Imbricate Structure

imbricate structure

[′im·brə·kət ‚strək·chər]
(geology)
A sedimentary structure characterized by shingling of pebbles all inclined in the same direction with the upper edge of each leaning downstream or toward the sea. Also known as shingle structure.
Tabular masses that overlap one another and are inclined in the same direction. Also known as schuppen structure; shingle-block structure.
McGraw-Hill Dictionary of Scientific & Technical Terms, 6E, Copyright © 2003 by The McGraw-Hill Companies, Inc.
The following article is from The Great Soviet Encyclopedia (1979). It might be outdated or ideologically biased.

Imbricate Structure

 

a tectonic structure characterized by relatively thin and elongated rock sheets that overlap one another. The thickness of the rock sheets ranges from a few meters to a few hundred meters. Imbricate structures are usually found in series, forming groups of closely spaced folds, low-angle thrust faults, or fault-folds. In folded regions, they form imbricated fault zones. The amplitude of displacement may reach several kilometers but is usually not greater than a few hundred meters.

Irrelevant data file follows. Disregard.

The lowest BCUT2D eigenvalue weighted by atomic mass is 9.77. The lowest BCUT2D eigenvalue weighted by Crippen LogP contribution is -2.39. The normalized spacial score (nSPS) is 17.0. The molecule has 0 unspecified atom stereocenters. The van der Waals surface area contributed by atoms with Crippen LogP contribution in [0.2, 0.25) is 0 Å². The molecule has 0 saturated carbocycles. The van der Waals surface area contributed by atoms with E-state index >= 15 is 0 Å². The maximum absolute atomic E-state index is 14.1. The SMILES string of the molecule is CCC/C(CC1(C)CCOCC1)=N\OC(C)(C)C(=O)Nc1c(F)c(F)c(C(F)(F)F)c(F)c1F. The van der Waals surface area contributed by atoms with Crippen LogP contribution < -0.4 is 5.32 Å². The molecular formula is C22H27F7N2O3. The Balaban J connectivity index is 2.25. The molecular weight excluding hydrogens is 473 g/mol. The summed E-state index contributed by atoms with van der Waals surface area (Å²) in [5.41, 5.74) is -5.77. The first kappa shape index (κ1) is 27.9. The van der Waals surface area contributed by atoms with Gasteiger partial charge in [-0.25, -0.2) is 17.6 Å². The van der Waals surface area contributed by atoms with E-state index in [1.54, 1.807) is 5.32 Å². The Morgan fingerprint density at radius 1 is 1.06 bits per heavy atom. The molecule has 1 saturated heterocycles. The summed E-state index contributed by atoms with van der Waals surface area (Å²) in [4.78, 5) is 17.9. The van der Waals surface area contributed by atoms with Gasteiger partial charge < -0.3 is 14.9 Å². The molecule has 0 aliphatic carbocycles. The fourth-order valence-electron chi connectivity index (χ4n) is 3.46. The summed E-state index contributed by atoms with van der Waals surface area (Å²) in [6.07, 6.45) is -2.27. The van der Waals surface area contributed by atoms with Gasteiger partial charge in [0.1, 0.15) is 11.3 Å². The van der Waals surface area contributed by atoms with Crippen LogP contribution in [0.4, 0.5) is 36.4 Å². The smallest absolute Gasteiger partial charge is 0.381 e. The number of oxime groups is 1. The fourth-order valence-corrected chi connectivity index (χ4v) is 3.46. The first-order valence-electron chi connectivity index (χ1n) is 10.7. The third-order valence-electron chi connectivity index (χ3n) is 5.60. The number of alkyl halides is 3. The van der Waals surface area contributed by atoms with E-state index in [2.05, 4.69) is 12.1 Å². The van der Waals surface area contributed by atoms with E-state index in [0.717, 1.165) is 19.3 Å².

The Great Soviet Encyclopedia, 3rd Edition (1970-1979). © 2010 The Gale Group, Inc. All rights reserved.
References in periodicals archive ?
In the western limb of the synclinorium, normal faults, approximately parallel to the trend of the limb, are superimposed on the imbricate structure of Silurian and Devonian units.
Steeped in such a field, it is hard not to see the imbricate structure of science, culture and politics.